Who are you? Not just your name. Who are you? Maybe when you identify yourself you think first of your race, or gender, or your age, or religion, or even what part of the country you come from, or maybe, before all else, you consider your socio-economic status (wealth) to be the most central core of your identity. 

Maybe you've never really thought about this before. So what are you? American? Middle Class? Hispanic? Asian? Straight? Teenager? Christian? Likely, it's a bundle of all those things. One way you can think about your identity is by considering what kinds of people you spend most of your time with. Are they all the same race as you? Are they always of the same age group as you? Or are you that rare kind of person who surrounds themselves with people of many different backgrounds? So think for a moment about who you are.

Even when we build strong communities, it is often with people who are a whole lot like us (same race, ethnicity, socio-economic standing, age, and background). Making connections with people like us is called bonding social capital, and it's good. But when we connect, engage, and learn from people different from us, it's called bridging social capital, and it's even better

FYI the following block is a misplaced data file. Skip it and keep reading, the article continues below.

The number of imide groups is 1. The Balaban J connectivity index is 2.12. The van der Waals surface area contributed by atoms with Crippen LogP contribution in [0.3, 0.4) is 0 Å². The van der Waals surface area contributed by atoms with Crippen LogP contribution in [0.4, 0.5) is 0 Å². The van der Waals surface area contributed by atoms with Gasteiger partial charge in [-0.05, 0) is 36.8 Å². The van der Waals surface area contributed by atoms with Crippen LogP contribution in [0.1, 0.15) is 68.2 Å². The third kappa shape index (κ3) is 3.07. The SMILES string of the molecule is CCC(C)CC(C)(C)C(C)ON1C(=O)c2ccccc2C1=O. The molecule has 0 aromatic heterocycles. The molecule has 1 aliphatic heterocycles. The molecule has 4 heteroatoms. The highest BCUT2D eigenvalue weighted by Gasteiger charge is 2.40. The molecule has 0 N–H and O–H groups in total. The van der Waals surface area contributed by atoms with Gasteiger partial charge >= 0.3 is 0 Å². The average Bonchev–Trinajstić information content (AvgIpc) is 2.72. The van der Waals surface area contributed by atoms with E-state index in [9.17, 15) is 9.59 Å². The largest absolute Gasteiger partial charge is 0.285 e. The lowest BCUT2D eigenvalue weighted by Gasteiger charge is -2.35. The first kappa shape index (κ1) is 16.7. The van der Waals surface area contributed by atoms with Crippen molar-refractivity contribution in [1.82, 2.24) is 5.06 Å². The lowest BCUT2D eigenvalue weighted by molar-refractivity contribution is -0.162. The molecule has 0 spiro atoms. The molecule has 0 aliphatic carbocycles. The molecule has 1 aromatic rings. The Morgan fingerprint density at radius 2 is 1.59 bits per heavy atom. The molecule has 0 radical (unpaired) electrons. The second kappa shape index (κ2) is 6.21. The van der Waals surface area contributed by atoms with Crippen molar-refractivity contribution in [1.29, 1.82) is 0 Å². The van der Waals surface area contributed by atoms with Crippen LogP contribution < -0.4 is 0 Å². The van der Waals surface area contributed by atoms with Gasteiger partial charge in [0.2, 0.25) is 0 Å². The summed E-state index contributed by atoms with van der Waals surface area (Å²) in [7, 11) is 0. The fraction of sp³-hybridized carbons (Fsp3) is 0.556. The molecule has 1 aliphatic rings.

So lets think about identity, and let's build some bridges. Interview a person different from you (the difference could be in age, ability/disability, race, socioeconomic status, sexual orientation, religion, country of origin). Your interview should be at least 5 minutes long. Ask this person who is different from you any questions you wish but be sure to ask some questions about the ways in which you are different. Then let them interview you and ask you questions. Record your interview (in writing, audio*, video, photographs) and post it along with your thoughts and insights on identity, differences, similarities, and community. 

*Voice Record Pro is a free app for audio recordings.

1 comment:

Maria said...

See attachment with description "interviewing someone different from us"
Maria and Fola